Emotional separation is only one aspect of a divorce. On top of that, you may also have to divide your assets. As Missouri is an equitable distribution state, courts typically determine property division by what’s fair rather than what’s equal.
Defining marital property
In Missouri, most property is marital property. During a divorce, spouses must divide this property among the two of them. Since couples often accrue many things over their years together, they may have to split things like:
- The family home.
- Any furniture the couple purchased together.
- Items like a luxury television or a piece of artwork.
- Any vehicles the family owns.
- Retirement assets that accrued during the marriage.
- Other shared investments.
- Credit card and other types of debt.
- Money from joint bank accounts.
- Profits from a business (can vary based on provisions in a prenup).
- Family pets.
Any assets that accrued outside the marriage cannot be legally deemed marital property in most cases. However, there are exceptions to this rule. For instance, if you received inheritance money from a family member, a judge may perceive the money as marital property if there’s no evidence it belongs to you.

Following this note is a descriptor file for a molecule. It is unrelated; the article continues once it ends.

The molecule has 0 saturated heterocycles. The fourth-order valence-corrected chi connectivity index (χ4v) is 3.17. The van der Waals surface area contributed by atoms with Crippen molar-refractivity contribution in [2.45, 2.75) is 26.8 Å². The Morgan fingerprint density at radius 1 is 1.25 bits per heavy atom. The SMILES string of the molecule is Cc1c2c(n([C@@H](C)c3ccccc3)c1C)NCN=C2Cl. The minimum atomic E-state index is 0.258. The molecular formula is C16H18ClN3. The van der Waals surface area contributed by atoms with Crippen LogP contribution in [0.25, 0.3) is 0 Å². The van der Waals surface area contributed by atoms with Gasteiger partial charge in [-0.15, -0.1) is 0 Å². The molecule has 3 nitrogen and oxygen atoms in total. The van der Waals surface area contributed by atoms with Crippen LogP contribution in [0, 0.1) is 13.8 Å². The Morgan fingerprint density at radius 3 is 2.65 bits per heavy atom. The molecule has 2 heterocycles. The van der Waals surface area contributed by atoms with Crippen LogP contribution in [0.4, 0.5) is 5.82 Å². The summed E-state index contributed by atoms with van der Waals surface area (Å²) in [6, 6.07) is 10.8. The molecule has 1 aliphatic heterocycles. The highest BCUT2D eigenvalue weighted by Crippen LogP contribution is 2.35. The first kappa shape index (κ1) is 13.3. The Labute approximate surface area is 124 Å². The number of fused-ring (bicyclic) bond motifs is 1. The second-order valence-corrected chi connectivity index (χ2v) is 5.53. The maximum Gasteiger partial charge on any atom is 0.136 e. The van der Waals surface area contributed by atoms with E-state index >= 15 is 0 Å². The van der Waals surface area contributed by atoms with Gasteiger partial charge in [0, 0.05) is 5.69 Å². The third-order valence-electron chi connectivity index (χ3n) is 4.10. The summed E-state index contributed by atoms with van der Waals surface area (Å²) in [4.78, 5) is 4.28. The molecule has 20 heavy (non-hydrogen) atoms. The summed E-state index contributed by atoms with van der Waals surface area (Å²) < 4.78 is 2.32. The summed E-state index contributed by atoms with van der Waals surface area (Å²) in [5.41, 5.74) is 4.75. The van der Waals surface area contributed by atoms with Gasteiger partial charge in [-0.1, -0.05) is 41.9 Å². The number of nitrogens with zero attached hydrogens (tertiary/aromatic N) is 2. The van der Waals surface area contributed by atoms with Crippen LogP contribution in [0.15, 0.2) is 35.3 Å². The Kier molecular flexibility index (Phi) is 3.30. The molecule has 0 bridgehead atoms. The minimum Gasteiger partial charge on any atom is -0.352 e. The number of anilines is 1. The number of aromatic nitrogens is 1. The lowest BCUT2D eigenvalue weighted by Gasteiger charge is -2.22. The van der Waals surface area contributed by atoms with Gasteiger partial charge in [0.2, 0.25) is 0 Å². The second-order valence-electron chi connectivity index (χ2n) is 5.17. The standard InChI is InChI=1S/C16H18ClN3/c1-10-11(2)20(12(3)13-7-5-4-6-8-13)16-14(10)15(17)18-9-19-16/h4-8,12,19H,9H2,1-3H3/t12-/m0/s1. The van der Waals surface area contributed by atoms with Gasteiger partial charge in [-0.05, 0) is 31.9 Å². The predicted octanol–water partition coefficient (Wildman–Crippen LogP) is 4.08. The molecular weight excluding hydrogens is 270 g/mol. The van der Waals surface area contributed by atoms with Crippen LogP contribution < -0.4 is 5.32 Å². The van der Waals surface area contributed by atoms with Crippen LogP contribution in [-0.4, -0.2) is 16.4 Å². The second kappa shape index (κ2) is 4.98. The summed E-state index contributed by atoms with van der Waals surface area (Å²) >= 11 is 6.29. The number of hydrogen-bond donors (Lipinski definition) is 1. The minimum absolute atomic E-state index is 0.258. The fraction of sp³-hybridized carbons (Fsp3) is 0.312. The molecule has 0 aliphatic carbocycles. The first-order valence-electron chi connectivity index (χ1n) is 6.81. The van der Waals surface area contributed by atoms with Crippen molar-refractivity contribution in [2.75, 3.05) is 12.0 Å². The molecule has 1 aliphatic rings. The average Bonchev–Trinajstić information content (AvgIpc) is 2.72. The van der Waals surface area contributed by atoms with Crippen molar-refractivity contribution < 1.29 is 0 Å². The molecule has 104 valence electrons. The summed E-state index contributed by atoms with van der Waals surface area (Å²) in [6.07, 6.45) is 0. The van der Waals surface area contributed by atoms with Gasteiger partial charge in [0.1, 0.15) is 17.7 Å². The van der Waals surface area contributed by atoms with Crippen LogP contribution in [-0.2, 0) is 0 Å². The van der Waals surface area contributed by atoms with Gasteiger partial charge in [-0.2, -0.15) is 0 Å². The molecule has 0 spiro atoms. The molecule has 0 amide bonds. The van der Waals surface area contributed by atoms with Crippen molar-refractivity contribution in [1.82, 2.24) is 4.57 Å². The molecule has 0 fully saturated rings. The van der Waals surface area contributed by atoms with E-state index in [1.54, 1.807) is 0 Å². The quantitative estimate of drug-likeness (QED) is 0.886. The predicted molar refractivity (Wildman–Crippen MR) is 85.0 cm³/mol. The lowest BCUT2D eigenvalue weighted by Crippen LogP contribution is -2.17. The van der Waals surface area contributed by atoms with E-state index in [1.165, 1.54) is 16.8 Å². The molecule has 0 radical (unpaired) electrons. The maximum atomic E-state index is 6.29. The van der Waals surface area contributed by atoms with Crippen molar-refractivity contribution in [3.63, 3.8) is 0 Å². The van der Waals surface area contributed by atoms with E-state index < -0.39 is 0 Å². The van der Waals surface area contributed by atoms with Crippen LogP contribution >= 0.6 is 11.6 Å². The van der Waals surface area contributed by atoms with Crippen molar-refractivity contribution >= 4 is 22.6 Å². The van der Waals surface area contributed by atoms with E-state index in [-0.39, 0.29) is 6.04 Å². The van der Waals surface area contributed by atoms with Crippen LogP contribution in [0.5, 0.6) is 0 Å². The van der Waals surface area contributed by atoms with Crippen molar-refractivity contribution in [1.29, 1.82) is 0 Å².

Other exceptions you should know
Some instances may disqualify certain assets from their marital property status. Those can include:
- Assets accrued after the marriage dissolves.
- Property a spouse receives through a will or as a gift.
- Property obtained before the marriage that increased in value, unless marital assets contributed to that increase.
Establishing who gets what is never easy
Splitting apart from your partner can be emotionally exhausting, especially if your divorce is contentious. In times like these, you may want an experienced and aggressive legal professional on your side. They can help advocate for your needs and work hard to get the most out of your divorce settlement.